Ethereum Founder Debates Nouriel Roubini Over Crypto
A lively debate between economist Nouriel Roubini and ConsenSys founder Joseph Lubin didn’t disappoint the crowd at the Fluidity Summit in New York. Roubini repeatedly attacked cryptocurrencies and blockchain technology as being irrelevant, while Lubin argued that the technology had tremendous potential in many industries.
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Roubini Attacks Cryptocurrencies, Lubin Looks on the Bright Side
Roubini repeatedly pointed out during the debate what he saw as the many flaws in cryptocurrencies and blockchain technology during the debate, which was streamed live (starting at 3:10:00). He said that while there is an ongoing technological revolution of the financial system, it’s being driven by artificial intelligence and the internet of things, not crypto:
“Most of this stuff has nothing to do with blockchain. Has nothing to do with cryptocurrencies.”
Roubini, an NYU professor who is also known as Dr. Doom for his pessimistic–but-accurate–prediction of the 2008 financial crisis, dismissed cryptocurrencies and blockchain technology almost completely, only leaving room for the possible tokenization of securities as a use case.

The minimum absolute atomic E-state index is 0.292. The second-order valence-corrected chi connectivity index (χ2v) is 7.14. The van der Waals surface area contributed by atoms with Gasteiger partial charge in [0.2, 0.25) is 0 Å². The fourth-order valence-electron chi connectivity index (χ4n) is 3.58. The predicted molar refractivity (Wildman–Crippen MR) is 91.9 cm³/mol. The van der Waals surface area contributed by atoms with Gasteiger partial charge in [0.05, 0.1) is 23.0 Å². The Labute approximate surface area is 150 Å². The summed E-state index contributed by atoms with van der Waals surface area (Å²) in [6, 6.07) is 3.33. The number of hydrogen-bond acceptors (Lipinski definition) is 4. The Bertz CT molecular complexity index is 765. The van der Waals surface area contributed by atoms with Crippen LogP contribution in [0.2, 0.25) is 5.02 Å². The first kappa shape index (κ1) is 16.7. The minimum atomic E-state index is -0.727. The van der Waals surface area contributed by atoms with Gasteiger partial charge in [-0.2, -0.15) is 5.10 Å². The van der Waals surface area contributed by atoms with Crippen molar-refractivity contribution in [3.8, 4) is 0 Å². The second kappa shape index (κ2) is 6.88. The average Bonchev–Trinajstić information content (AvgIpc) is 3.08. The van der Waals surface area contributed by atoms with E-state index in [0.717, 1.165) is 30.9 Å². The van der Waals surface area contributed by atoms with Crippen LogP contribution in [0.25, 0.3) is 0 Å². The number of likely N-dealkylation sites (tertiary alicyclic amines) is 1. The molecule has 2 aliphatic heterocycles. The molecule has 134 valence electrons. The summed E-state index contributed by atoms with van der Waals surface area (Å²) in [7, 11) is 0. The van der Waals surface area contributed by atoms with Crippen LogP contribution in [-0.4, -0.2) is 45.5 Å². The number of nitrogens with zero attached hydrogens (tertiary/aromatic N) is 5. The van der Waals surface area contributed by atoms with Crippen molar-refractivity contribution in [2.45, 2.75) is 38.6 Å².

Lubin, wearing a t-shirt promoting decentralized exchange AirSwap, described Ethereum as “next-generation database technology” and said it has multiple use cases in industries as diverse as financial services, digital identity, supply chains, voting systems, and digital content management and licensing. He took an optimistic view of blockchain technology and said he believed that Ethereum could “usher in a more collaborative world on this new trust infrastructure.”
Cryptocurrencies Do Not Have the Attributes of Currencies
The moderator, Donna Redel, former chairman of COMEX and managing director of the World Economic Forum, challenged Roubini by noting how established financial players such as the New York Stock Exchange, Goldman Sachs, the CBOE, and CME Group have begun entering the crypto space in recent months. Roubini decided not to comment on the developments, aside from saying he believed in centralization institutions.
Roubini argued that cryptocurrencies are not actually currencies, as they don’t fulfill the requirements of currencies: providing a unit of account that goods or services are priced in; being an effective means of payment; and acting as a useful store of value.
Lubin agreed that most cryptocurrencies aren’t a good store of value, but said that stablecoins or similar projects, such as MakerDAO, could provide a solution to volatility within cryptocurrencies. He also argued that there are multiple ways that cryptocurrencies can scale, mentioning second layer solutions being developed on Ethereum, such as state channels or plasma, or other scaling methods like sharding.
Going Back to the Stone Age, Says Nouriel Roubini